CLASSES (17% to 18%)

The rankings embrace the entire distribution of class sizes at the firstand second-year ¡ levels (7.5% for Primarily Undergraduate : universities, 7% for the other two categories), 1 as well as the thirdand fourth-year levels ! (75% for the Primarily Undergraduate category, 7% for the others). Class-size ranges j are as follows: 1 to 25; 26 to 50; 51 to 100; 101 to 250; 251 to 500; 501 and higher.

This year, Macleaïi’s made a significant change to the methodology employed. Previously, the number of classes in each classsize range was counted. Now, in order to better reflect the students’ experience in the classroom, we are counting the number of students in classes in each class-size range, ;

Macleans also ranks universities on the percentage of first-year classes taught by tenured and tenure-track professors (3%), a measure of how much access new students have to top faculty.

FACULTY (17%)

The rankings assess the calibre of faculty by calculating the percentage of those with PhDs (3%), and the number who win national awards (3%). In addition, the magazine measures the success of eligible faculty in securing grants from each of the three major federal granting agencies: Social Sciences and Humanities Research Council of Canada, Natural Sciences and Engineering Research Council of Canada, and the Canadian Institutes of Health Research, as well as the Canada Council. Maclean’s takes into account both the number and the dollar value received last year. Social sciences and humanities grants plus Canada Council grants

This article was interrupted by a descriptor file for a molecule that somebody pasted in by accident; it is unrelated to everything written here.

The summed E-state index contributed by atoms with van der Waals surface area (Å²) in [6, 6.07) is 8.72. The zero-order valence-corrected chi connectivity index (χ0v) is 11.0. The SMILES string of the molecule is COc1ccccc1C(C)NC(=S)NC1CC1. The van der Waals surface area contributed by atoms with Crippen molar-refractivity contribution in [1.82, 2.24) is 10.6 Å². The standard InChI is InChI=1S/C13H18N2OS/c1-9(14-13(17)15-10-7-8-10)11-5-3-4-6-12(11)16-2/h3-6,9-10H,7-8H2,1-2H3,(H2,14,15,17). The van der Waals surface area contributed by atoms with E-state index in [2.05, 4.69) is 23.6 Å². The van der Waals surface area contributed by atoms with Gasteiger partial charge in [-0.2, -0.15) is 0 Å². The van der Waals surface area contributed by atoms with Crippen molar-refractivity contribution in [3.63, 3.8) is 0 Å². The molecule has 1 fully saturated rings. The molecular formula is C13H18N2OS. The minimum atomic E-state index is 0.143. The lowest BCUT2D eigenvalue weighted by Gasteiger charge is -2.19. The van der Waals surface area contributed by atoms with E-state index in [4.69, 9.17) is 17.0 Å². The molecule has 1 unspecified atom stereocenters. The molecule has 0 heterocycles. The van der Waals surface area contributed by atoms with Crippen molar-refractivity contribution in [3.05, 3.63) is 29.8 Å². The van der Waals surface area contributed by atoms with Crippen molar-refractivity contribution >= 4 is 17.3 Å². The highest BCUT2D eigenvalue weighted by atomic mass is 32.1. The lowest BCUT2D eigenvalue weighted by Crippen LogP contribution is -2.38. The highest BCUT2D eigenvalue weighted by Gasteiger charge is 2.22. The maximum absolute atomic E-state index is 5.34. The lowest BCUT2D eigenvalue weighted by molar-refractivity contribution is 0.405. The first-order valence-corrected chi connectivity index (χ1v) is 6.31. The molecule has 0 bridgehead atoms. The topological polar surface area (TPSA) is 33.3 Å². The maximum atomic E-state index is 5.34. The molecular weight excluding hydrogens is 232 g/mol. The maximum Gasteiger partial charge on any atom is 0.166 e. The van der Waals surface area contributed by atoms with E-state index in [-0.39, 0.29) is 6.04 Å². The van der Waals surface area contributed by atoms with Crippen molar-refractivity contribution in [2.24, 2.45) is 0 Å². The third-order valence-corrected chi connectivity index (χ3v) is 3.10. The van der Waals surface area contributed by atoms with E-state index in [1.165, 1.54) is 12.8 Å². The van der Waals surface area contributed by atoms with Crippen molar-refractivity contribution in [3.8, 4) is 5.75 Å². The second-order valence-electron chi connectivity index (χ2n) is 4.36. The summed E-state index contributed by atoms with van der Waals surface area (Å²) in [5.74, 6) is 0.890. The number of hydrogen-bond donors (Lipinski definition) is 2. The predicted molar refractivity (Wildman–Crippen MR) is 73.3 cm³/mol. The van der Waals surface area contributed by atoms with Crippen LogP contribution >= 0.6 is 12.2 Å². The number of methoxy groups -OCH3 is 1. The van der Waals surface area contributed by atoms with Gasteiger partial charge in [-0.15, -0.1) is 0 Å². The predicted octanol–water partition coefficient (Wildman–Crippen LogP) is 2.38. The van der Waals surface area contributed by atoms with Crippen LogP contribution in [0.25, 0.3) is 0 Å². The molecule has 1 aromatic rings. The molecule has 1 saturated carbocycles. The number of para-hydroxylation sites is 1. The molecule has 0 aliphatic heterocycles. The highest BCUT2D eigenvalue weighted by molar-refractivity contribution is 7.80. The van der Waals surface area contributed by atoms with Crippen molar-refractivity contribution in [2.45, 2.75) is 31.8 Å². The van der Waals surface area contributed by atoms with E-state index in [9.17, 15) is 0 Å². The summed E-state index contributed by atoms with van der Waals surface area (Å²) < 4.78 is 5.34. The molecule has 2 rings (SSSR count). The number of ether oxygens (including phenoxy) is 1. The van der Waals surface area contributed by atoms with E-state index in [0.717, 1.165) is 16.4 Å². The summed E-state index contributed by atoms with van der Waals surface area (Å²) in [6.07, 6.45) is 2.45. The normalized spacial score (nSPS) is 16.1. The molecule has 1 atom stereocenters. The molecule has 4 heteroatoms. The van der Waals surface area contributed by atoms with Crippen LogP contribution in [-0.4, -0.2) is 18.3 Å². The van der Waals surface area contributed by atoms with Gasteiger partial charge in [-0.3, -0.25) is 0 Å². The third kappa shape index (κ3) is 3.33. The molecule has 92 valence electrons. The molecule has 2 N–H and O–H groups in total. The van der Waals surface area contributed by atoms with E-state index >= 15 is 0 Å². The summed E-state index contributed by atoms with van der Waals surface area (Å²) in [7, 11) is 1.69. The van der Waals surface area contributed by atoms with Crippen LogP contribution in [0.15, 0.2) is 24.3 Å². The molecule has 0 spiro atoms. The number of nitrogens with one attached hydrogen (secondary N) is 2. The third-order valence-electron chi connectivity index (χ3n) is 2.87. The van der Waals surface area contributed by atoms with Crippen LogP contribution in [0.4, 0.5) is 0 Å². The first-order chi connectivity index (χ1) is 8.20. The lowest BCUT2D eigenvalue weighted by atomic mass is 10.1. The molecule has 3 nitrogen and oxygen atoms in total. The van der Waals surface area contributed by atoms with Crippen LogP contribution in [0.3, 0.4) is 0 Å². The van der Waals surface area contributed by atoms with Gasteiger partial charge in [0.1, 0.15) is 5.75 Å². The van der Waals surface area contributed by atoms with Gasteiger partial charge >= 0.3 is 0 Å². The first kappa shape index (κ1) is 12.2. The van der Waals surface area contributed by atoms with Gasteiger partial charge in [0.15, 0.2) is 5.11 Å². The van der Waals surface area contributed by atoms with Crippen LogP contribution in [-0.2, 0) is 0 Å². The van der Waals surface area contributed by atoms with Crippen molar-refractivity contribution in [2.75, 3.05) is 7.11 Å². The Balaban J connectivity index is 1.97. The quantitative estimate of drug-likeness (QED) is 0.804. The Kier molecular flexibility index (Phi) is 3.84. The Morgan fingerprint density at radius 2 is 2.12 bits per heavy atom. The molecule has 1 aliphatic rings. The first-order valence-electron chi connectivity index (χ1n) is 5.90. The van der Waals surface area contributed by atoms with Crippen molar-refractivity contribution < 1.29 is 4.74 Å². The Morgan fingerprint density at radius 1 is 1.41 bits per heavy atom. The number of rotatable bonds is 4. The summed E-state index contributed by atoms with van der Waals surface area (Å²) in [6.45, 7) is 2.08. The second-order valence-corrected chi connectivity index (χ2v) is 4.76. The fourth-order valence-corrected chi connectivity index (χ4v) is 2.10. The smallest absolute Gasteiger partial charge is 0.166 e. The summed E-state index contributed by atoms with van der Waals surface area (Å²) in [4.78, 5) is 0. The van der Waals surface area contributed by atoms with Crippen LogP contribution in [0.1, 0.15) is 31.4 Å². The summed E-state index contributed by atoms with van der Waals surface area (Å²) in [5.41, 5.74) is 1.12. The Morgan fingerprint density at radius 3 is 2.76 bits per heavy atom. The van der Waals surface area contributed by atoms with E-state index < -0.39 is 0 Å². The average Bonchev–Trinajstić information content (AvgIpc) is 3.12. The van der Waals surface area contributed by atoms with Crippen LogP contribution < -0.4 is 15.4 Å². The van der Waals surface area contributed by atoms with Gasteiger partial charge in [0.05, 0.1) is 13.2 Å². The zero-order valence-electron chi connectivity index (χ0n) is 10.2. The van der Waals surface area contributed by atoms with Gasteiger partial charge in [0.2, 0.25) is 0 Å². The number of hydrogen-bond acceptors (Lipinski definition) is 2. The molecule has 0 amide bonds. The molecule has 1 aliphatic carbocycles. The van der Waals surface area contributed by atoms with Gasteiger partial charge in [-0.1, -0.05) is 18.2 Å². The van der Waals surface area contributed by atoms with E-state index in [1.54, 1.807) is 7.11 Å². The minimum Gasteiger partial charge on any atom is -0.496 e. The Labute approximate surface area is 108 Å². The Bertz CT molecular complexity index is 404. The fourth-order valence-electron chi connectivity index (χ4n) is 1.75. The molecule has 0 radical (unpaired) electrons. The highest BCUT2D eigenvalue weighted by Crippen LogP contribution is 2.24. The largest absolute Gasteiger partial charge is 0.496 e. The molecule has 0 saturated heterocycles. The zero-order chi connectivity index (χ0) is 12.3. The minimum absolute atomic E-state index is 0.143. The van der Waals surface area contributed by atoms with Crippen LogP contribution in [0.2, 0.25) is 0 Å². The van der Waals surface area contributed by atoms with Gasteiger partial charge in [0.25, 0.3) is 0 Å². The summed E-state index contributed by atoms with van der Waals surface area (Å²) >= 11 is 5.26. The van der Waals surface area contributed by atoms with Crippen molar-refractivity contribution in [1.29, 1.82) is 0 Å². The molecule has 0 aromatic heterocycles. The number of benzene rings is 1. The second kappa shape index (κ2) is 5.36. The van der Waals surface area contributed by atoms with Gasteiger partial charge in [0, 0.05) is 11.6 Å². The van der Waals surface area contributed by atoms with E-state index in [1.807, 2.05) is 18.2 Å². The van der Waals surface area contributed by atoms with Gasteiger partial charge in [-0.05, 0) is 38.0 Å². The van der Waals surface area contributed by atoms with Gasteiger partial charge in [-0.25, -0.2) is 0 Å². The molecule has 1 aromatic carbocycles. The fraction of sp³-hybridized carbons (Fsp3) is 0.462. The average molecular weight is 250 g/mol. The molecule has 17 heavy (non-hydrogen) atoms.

(5.5%) and medical/science grants (5.5%) were tallied as separate indicators.

FINANCES (12%)

This section examines the amount of money available for current expenses per weighted full-time-equivalent student (3.3%), as well as the percentage of the budget spent on student services (4.3%) and scholarships and bursaries (4.3%). When presenting their general operating budget, institutions deducted any funds used to pay off debt.

LIBRARY (12%)

This section assesses the breadth and currency of the university’s collection. Schools received points for the number of volumes and volume equivalents per number of fulltime-equivalent students (4% for Primarily Undergraduate and Comprehensive, 3% for Medical-Doctoral). An additional indicator, measuring total holdings, regardless of student numbers, was used in the MedicalDoctoral category (1%) to acknowledge the importance of extensive on-campus collections in those universities. As well, Maclean’s measured the percentage of a university’s operating budget that was allocated to library services (4%) and the percentage of the actual library budget that was spent on updating the collection (4%).